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Infectious diseases

Fighting polio

In a health center in Abeokuta, Nigeria, babies are vaccinated against polio.

Poliomyelitis (usually known simply as polio) is a highly infectious viral disease that attacks the central nervous system and can lead to permanent paralysis. Young children are particularly at risk, which is why polio is sometimes referred to as "infantile paralysis".

There is still no drug for treating polio, but we do have effective vaccines to prevent the disease.


Global Polio Eradication Initiative

In 1988, the World Health Organization (WHO) came together with the United Nations Children’s Fund UNICEF, the Rotary International humanitarian network, and the US agency Centers for Disease Control (CDC) to launch the Global Polio Eradication Initiative (GPEI). It is one of the oldest public-private partnerships in the health sector.

The aim of this initiative is to make the whole world free of polio. At the heart of its strategy is the comprehensive vaccination of all children everywhere in the first year of life through national immunization programmes. The GPEI has taken great steps forward since its foundation. Whereas 350,000 case of acute polio were registered in 1988, just 22 cases were recorded in 2017. The number of countries with regular outbreaks of polio fell over this period from 125 to three. The only countries still considered "polio endemic" are Nigeria, Pakistan and Afghanistan.


Vaccination teams in danger

In some parts of the polio-endemic countries the breakdown of security in recent years has prevented routine vaccination programmes from reaching all children. The GPEI has initiated special vaccination campaigns in these regions, with the health professionals have to be given armed protection. The overall situation has, however, eased since 2016.

In Pakistan, people’s resistance to polio vaccination is being countered by a community-based approach in which local health vaccinators who know the families personally take charge of vaccinating new-borns and other children not yet vaccinated. Another approach is to deploy mobile vaccination teams who can, for instance offer polio vaccinations at filling stations to travelling families on the road.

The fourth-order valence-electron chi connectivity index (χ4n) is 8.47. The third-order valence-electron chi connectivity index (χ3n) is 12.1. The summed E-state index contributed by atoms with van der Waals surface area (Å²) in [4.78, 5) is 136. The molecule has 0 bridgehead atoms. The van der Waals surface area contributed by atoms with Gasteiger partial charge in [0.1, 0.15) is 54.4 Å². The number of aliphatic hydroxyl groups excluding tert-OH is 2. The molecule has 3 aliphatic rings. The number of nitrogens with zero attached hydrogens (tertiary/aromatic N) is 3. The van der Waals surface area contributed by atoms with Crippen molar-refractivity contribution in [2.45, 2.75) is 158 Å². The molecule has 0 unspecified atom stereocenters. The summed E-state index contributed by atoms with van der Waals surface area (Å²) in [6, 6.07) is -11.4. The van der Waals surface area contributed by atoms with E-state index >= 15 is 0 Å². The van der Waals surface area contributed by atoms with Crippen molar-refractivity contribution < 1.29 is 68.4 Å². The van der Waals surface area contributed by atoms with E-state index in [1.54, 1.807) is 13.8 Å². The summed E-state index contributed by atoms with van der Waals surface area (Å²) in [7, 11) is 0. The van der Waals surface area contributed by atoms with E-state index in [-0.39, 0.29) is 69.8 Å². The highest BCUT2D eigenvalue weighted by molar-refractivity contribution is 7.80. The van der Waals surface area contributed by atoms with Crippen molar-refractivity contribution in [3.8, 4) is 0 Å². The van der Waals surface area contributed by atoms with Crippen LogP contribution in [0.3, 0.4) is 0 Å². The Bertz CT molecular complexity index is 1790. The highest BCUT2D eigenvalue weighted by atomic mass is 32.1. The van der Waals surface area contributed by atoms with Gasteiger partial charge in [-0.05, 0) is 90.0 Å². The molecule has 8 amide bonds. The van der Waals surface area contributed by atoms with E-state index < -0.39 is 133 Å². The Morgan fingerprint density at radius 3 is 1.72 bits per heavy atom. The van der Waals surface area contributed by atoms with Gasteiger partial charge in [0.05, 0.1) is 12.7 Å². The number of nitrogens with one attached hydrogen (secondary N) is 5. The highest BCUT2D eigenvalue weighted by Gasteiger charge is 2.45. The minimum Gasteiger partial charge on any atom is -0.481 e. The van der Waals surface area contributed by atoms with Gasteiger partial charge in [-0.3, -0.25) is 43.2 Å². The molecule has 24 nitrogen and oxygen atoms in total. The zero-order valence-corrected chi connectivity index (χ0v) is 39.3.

Oral vaccination: opportunities and risks

Infants are vaccinated against polio at a health station in Nigeria.

In the countries badly affected by polio, immunisation is mainly performed in the form of oral vaccination. A live vaccine is used, which means it contains live polio viruses of reduced virulence (attenuated) that are still capable of multiplication and are excreted in the recipient’s stool. This can lead to the infection of others coming into contact, who will then form antibodies against the virus. Since the vaccine viruses are attenuated, any infected person does not usually develop any symptoms. In this way, the live polio vaccine viruses can result in growing immunity across the population.

However, in regions where relatively few people are being vaccinated against poliomyelitis, the vaccine viruses may circulate over a long period. The danger here is that they genetically mutate and then do indeed become capable of causing full-blown polio infections. This is a problem of what is known as "vaccine-derived viruses". In recent years, polio cases of this kind have been encountered in, for instance, Ukraine, Syria and the Democratic Republic of Congo.

In countries where there have been no incidences of the disease for years, the health authorities can immunise without using the highly effective attenuated live polio viruses administered as an oral vaccine. The vaccine currently prescribed here is based on inactivated ("dead”) polio viruses and administered as a jab.


German activities

Germany is a close partner of the Global Polio Eradication Initiative. Germany has invested more than 550 million US dollars in polio control measures since 1985.

The most recent funding commitment was made at the 2017 GPEI donors’ conference in Atlanta (USA), where Germany pledged almost 20 million euros to assist efforts in Nigeria and two million euros for Pakistan.


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